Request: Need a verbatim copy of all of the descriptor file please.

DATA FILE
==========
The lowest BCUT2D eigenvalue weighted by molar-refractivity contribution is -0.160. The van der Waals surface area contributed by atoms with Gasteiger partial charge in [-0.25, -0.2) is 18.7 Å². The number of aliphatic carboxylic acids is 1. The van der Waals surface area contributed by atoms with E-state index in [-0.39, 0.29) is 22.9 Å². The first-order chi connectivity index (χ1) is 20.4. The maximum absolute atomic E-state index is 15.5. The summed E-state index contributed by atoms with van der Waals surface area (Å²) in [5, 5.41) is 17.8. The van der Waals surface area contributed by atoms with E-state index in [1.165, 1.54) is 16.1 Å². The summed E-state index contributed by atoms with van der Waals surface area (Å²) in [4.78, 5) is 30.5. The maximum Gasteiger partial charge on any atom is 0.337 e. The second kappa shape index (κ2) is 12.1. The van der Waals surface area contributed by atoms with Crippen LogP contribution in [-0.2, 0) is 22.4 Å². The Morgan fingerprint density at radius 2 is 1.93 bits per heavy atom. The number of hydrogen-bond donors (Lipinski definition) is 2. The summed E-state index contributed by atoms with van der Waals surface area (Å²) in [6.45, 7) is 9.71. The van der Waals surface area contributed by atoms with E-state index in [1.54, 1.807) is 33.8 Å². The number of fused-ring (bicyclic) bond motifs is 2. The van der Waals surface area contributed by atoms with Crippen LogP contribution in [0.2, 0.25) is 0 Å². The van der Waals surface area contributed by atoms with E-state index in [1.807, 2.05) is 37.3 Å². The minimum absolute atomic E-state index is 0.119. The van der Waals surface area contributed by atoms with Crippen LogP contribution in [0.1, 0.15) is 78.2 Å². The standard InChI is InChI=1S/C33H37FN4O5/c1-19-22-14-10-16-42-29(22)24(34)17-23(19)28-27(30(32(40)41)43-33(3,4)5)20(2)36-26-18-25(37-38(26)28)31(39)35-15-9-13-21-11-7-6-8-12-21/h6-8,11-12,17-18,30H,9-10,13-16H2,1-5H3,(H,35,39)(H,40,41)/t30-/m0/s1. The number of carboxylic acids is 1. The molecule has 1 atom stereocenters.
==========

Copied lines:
The lowest BCUT2D eigenvalue weighted by molar-refractivity contribution is -0.160. The van der Waals surface area contributed by atoms with Gasteiger partial charge in [-0.25, -0.2) is 18.7 Å². The number of aliphatic carboxylic acids is 1. The van der Waals surface area contributed by atoms with E-state index in [-0.39, 0.29) is 22.9 Å². The first-order chi connectivity index (χ1) is 20.4. The maximum absolute atomic E-state index is 15.5. The summed E-state index contributed by atoms with van der Waals surface area (Å²) in [5, 5.41) is 17.8. The van der Waals surface area contributed by atoms with E-state index in [1.165, 1.54) is 16.1 Å². The summed E-state index contributed by atoms with van der Waals surface area (Å²) in [4.78, 5) is 30.5. The maximum Gasteiger partial charge on any atom is 0.337 e. The second kappa shape index (κ2) is 12.1. The van der Waals surface area contributed by atoms with Crippen LogP contribution in [-0.2, 0) is 22.4 Å². The Morgan fingerprint density at radius 2 is 1.93 bits per heavy atom. The number of hydrogen-bond donors (Lipinski definition) is 2. The summed E-state index contributed by atoms with van der Waals surface area (Å²) in [6.45, 7) is 9.71. The van der Waals surface area contributed by atoms with E-state index in [1.54, 1.807) is 33.8 Å². The number of fused-ring (bicyclic) bond motifs is 2. The van der Waals surface area contributed by atoms with Crippen LogP contribution in [0.2, 0.25) is 0 Å². The van der Waals surface area contributed by atoms with E-state index in [1.807, 2.05) is 37.3 Å². The minimum absolute atomic E-state index is 0.119. The van der Waals surface area contributed by atoms with Crippen LogP contribution in [0.1, 0.15) is 78.2 Å². The standard InChI is InChI=1S/C33H37FN4O5/c1-19-22-14-10-16-42-29(22)24(34)17-23(19)28-27(30(32(40)41)43-33(3,4)5)20(2)36-26-18-25(37-38(26)28)31(39)35-15-9-13-21-11-7-6-8-12-21/h6-8,11-12,17-18,30H,9-10,13-16H2,1-5H3,(H,35,39)(H,40,41)/t30-/m0/s1. The number of carboxylic acids is 1. The molecule has 1 atom stereocenters.